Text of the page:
South Broadway Avenue Growth Corridor

Growth continues at a solid pace in the Tyler area, especially along the South Broadway Avenue corridor (U.S. 69) and Loop 323, with new restaurants such as Chuy's, BJ's Restaurant & Brewery, Smashburger and others providing more job growth.

Jobs and tax revenue from retail outlets on South Broadway such as Kohl's and Target, and hospitality industry growth from the new Marriott Courtyard provide for more growth in this area.

In 2014, the Broadway corridor extended even further south, to Toll 49, with the opening of the huge Village at Cumberland Park shopping area.

 

Old Jacksonville Corridor

The Old Jacksonville Highway corridor is experiencing exponential growth, and features exciting new businesses such as The Rage Salon, Swann's Furniture Gallery, and FRESH by Brookshire's.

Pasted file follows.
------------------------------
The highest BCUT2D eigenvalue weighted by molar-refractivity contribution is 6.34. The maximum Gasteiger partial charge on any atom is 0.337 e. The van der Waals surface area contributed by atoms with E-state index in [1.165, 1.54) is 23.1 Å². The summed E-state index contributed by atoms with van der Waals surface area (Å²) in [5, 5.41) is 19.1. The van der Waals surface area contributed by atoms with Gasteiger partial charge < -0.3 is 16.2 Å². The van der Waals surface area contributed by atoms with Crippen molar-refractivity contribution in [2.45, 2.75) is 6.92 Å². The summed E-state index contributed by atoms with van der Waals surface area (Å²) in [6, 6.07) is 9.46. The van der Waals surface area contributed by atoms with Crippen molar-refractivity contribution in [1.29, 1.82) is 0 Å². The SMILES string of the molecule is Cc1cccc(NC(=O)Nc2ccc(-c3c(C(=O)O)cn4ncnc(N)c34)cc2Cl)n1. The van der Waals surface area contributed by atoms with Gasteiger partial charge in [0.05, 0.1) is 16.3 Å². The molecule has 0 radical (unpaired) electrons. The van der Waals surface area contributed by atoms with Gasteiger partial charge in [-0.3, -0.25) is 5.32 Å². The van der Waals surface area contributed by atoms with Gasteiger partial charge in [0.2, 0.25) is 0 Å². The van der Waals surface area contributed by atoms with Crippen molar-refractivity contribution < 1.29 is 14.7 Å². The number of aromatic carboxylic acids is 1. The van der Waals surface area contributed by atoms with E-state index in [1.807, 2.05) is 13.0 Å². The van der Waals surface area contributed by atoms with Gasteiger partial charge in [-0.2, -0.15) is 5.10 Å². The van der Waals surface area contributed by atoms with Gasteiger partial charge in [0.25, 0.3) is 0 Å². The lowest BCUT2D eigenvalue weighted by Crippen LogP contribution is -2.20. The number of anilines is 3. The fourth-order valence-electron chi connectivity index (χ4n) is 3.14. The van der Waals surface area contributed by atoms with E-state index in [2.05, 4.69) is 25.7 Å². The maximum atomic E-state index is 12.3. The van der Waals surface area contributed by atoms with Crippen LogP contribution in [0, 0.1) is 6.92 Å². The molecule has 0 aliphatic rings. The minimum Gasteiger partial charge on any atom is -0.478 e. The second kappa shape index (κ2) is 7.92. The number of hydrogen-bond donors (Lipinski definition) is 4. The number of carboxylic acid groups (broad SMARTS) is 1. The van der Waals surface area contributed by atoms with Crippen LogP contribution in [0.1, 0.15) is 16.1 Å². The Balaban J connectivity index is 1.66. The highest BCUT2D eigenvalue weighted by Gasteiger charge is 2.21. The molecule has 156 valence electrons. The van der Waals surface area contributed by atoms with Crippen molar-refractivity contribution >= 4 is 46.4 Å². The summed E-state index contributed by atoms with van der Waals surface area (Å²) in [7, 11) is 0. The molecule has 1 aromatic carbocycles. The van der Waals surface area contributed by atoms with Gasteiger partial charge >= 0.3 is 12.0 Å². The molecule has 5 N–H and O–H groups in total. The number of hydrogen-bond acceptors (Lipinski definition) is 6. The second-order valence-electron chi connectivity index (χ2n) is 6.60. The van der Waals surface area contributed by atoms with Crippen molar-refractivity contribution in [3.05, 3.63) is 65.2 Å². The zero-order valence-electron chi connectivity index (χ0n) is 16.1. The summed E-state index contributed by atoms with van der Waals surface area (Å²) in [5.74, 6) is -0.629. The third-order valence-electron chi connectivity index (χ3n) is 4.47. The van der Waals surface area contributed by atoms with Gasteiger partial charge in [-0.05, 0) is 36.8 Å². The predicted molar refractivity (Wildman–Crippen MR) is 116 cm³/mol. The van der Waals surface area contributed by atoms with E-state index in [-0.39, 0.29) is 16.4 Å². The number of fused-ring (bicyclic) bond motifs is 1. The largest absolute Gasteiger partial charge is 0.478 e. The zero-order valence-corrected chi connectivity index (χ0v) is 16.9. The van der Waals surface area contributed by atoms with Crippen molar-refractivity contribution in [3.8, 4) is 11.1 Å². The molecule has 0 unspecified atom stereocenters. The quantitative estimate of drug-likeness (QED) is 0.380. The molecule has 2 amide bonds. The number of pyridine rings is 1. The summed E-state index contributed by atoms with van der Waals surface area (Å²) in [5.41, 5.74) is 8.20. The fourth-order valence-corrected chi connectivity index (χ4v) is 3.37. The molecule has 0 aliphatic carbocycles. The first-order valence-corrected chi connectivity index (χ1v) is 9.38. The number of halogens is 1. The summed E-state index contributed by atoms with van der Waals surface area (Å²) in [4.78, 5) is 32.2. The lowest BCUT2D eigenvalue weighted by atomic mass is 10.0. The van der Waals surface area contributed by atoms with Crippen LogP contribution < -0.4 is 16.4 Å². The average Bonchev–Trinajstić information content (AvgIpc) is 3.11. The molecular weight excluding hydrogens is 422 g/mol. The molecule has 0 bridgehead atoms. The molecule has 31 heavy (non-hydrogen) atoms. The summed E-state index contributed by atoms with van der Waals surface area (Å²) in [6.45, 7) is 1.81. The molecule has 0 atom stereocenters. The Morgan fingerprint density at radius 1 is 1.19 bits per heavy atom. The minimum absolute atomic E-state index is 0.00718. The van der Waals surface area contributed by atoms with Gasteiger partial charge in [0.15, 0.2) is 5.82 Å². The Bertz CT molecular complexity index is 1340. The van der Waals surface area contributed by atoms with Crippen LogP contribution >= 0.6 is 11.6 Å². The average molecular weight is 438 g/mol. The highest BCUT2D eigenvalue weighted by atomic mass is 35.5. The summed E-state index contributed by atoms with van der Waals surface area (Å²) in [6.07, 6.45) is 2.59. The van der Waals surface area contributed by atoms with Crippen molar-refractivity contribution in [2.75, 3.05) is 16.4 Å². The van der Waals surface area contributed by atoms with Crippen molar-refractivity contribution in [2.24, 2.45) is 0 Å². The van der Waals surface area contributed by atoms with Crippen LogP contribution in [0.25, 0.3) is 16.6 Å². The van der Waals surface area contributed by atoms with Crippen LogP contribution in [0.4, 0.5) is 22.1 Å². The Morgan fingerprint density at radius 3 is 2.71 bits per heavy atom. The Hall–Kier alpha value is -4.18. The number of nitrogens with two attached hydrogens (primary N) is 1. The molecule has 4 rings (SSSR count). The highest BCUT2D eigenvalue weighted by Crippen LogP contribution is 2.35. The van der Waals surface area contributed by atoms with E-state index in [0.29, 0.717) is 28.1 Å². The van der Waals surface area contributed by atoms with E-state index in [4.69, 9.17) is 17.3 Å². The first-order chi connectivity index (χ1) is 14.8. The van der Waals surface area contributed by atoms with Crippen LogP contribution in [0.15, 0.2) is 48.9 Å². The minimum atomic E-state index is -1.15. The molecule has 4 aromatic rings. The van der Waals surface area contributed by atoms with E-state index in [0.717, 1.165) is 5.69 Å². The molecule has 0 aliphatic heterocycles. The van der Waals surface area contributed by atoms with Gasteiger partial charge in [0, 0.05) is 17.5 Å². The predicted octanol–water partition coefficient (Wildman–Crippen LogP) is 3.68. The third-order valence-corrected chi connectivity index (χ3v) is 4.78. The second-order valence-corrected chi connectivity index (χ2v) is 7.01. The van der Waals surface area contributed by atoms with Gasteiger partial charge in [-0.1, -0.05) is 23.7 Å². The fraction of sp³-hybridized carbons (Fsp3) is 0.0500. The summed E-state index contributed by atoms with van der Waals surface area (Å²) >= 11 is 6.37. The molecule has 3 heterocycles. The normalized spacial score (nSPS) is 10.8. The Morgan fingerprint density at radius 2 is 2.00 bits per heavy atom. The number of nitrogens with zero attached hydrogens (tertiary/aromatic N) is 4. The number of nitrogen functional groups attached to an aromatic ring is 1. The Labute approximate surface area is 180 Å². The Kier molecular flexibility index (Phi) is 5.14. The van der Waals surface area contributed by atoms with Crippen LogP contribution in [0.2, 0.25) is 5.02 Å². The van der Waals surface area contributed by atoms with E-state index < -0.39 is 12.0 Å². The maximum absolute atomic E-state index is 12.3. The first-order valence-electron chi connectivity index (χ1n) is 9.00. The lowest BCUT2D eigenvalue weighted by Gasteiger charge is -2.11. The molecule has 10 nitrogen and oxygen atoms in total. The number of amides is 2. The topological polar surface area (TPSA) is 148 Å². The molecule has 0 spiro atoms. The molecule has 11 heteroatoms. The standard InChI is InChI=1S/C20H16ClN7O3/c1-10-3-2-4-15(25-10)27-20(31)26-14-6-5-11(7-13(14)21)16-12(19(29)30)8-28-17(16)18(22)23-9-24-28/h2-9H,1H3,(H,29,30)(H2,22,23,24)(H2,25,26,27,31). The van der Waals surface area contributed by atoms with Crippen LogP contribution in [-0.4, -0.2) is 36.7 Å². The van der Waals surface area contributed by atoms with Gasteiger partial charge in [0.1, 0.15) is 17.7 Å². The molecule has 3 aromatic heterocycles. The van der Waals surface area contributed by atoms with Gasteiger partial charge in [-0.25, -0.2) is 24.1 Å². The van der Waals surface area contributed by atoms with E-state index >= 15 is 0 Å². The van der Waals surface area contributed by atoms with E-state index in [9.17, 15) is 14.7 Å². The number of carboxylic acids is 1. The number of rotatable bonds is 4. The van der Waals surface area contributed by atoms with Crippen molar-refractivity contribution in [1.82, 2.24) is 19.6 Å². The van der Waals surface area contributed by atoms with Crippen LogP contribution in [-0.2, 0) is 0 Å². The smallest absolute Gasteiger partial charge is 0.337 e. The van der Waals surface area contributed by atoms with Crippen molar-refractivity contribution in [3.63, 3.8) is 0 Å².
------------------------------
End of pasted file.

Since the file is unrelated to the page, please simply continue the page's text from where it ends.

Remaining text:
Developments such as The Crossing, Oak Hollow, Oak Hills, The Heights, and Cumberland Ridge continue to enhance the "New Jacksonville" area.

The Oak Hills Promenade includes Merrill Lynch, Keller-Williams, The Rage Salon, and several other businesses.

Fresh by Brookshires, Tyler, Texas, on Old Jacksonville Highway in the Oak Hills DevelopmentFRESH by Brookshires, Tyler, Texas
(TylerTexasOnline staff photo)

FRESH by Brookshires, located at 6991 Old Jacksonville Highway, sells the absolute freshest, highest quality produce, meat, seafood, flowers and chef-prepared specialties available in East Texas.

In the nearby area are establishments such as Swann's Furniture, Oak Hills Montessori School, and other major Tyler businesses. The Ridge Retail Center at Oak Hills, located adjacent to Fresh, contains Bikram Yoga, Katie's, and others.

The Old Jacksonville corridor continues to extend south, to Gresham and then Flint and Bullard.

In short, Tyler has in the past, and will continue to survive, and thrive, in the current economic crisis far better than other areas.

For more detailed, current information, we recommend you contact the Tyler Area Chamber of Commerce and the Tyler Economic Development Council.